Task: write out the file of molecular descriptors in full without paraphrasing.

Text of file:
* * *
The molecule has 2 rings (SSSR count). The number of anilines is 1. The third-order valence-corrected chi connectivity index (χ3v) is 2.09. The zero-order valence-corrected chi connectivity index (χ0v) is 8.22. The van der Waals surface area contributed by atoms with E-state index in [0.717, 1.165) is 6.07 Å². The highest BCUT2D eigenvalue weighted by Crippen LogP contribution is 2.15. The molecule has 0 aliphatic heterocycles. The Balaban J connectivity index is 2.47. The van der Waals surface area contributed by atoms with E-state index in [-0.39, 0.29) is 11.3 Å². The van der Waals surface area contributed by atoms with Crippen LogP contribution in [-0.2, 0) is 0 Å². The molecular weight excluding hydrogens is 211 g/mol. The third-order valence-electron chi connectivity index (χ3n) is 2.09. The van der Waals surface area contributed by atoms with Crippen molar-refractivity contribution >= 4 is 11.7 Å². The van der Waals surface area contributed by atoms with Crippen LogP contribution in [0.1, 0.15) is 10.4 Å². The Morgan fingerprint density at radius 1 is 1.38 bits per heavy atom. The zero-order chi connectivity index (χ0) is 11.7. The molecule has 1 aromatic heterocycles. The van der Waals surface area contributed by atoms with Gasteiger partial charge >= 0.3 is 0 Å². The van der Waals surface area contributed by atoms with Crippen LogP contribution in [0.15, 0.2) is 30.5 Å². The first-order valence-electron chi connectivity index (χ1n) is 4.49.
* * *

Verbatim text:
The molecule has 2 rings (SSSR count). The number of anilines is 1. The third-order valence-corrected chi connectivity index (χ3v) is 2.09. The zero-order valence-corrected chi connectivity index (χ0v) is 8.22. The van der Waals surface area contributed by atoms with E-state index in [0.717, 1.165) is 6.07 Å². The highest BCUT2D eigenvalue weighted by Crippen LogP contribution is 2.15. The molecule has 0 aliphatic heterocycles. The Balaban J connectivity index is 2.47. The van der Waals surface area contributed by atoms with E-state index in [-0.39, 0.29) is 11.3 Å². The van der Waals surface area contributed by atoms with Crippen LogP contribution in [-0.2, 0) is 0 Å². The molecular weight excluding hydrogens is 211 g/mol. The third-order valence-electron chi connectivity index (χ3n) is 2.09. The van der Waals surface area contributed by atoms with Crippen molar-refractivity contribution >= 4 is 11.7 Å². The van der Waals surface area contributed by atoms with Crippen LogP contribution in [0.1, 0.15) is 10.4 Å². The Morgan fingerprint density at radius 1 is 1.38 bits per heavy atom. The zero-order chi connectivity index (χ0) is 11.7. The molecule has 1 aromatic heterocycles. The van der Waals surface area contributed by atoms with Gasteiger partial charge >= 0.3 is 0 Å². The van der Waals surface area contributed by atoms with Crippen LogP contribution in [0.15, 0.2) is 30.5 Å². The first-order valence-electron chi connectivity index (χ1n) is 4.49.